Hong Kong confidence shaken as Evergrande's liquidation sparks market turmoil

Company News

by Glenn Dyer

Not so confident now in Hong Kong. After resisting the negative impact of Monday's news that China Evergrande had been put into liquidation with a rise of 0.8%, reality slammed into the market on Tuesday with a sharp fall in the Hang Seng index. It lost more than 2% and extended the fall to 2.4% by the close as investors realized foreign creditors will be stiffed by the Chinese authorities.

With a day left to trade in January, the Hang Seng is down 7.8% so far in the month, the worst start to a year for 8 years.

The CSI 300 index fell nearly 1.8% on Tuesday and is down more than 4% so far this month. More than half that monthly fall has come on Monday and Tuesday of this week.

Hong Kong investors and those on the mainland now realize that China's government led by President Xi Jinping is confronted with perhaps his biggest test - how to handle the $US300 billion plus collapse of the country's second biggest property company, China Evergrande.

Monday's shock news that a Hong Kong court (in compliant Hong Kong of all places!) had ordered Evergrande's liquidation after two years of fruitless talks effectively puts the Chinese government in the spotlight.

As well as property development and construction, Evergrande has non-property businesses including electric vehicles and property services, with about 90% of its $US240 billion assets on the Chinese mainland.

The $US240 billion value for assets is a work of fiction because in company collapses, especially property, assets are worth what the market will pay and that is always a less than the company and its administrators think.

There's an old business adage that in a corporate collapse, the first value is always the highest figure and as the liquidation gets underway, the estimated amount recovered always falls and the loss grows.

Foreign creditors of the company - it is unclear how much money is owed offshore - will struggle to get any money back because most of the developer's assets are in mainland China, where liquidators appointed by Hong Kong courts haven't historically been allowed to take control of assets.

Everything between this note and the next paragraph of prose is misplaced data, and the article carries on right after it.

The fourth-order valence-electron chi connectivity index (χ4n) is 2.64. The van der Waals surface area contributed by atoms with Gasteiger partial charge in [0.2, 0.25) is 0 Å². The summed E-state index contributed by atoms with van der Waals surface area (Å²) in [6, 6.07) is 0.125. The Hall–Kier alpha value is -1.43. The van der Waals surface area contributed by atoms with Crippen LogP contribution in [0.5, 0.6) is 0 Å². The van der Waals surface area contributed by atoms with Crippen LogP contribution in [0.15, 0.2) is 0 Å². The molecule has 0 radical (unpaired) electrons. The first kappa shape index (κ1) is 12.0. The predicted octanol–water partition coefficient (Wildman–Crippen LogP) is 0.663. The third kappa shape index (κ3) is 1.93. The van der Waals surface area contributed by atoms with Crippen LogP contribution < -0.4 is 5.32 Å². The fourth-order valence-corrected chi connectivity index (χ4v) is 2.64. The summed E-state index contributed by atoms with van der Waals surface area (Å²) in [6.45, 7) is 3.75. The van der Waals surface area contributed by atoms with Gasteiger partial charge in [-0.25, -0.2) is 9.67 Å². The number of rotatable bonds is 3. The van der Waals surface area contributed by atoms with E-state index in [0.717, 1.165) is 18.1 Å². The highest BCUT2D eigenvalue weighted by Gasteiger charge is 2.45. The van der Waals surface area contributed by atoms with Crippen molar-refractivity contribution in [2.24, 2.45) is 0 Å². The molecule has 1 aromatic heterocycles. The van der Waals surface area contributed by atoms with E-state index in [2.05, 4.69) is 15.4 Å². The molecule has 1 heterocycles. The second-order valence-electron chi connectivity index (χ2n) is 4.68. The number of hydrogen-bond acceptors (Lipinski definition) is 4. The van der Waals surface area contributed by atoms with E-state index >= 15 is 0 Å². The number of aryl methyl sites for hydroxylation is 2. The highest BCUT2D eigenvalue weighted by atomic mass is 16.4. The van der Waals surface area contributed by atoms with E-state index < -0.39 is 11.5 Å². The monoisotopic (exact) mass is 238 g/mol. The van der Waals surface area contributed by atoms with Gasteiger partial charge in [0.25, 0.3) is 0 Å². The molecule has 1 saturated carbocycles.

In some cases, mainland courts have recognized bankruptcy rulings in Hong Kong but analysts say Evergrande's is something of a test case because of the size of its debt - over $US300 billion and complexity with huge property holdings, partially finished buildings, unsold apartments and tens of thousands of customers who are waiting for their homes and have been refusing to make payments.

President Xi will be loath to allow foreign bankruptcy lawyers and accountants into China to shut down and sell off assets and try and force customers to make payments on mortgages.

"People will be watching closely to see whether creditor rights are being respected," Dan Anderson, a partner and restructuring specialist at the law firm Freshfields Bruckhaus Deringer, told The New York Times. "Whether they are respected will have long-term implications for investment into China."

"Good luck enforcing," says Anne Stevenson-Yang, founder of J Capital research told The Guardian. She recalled that when Kaisa, another Chinese property developer, defaulted on its debts in 2015, local governments in China took control of Kaisa developments and renamed them, in some cases physically barring Kaisa staff from accessing the properties.

This means that foreign bondholders – including Top Shine Global, which brought the winding-up petition against the Evergrande – will be "hung out to dry," says George Magnus, an economist and associate at Soas University of London.

And a bailout is unlikely. The Chinese government "certainly don't want to give priority to making good the losses of foreign creditors over domestic citizens," says Magnus. "That just wouldn't be a good look. So to the extent that somebody is going to pay a price, it will be the foreign bondholders," The Guardian reported.

Foreign investors have pulled billions out of the country, as President Xi Jinping tightens his grip on the economy even while officials publicly assert that China is open for business.

Figures released in November by China's State Administration of Foreign Exchange (with the laughable acronym, SAFE) revealed that in the year to September, there was a net outflow of $US140 billion of long-term investment moved out of the country. To give that figure some context, it's equal to just on 1% of GDP.

Evergrande's liquidation will reduce confidence in the property sector, which has been slumping as developers struggle to meet their obligations following a crackdown on excessive borrowing in the sector.

Others developers including Country Garden, China's largest real estate developer, have also run into trouble. It has close to $US200 billion in debt. Country Garden, with more than 3,000 projects on its books, filed a notice with the Hong Kong Stock Exchange late last year that it would default on payments.

And those in charge of China Evergrande face the wrath of regulators and police.

Glenn Dyer

Glenn Dyer has been a finance journalist and TV producer for more than 40 years. He has worked at Maxwell Newton Publications, Queensland Newspapers, AAP, The Australian Financial Review, The Nine Network and Crikey.

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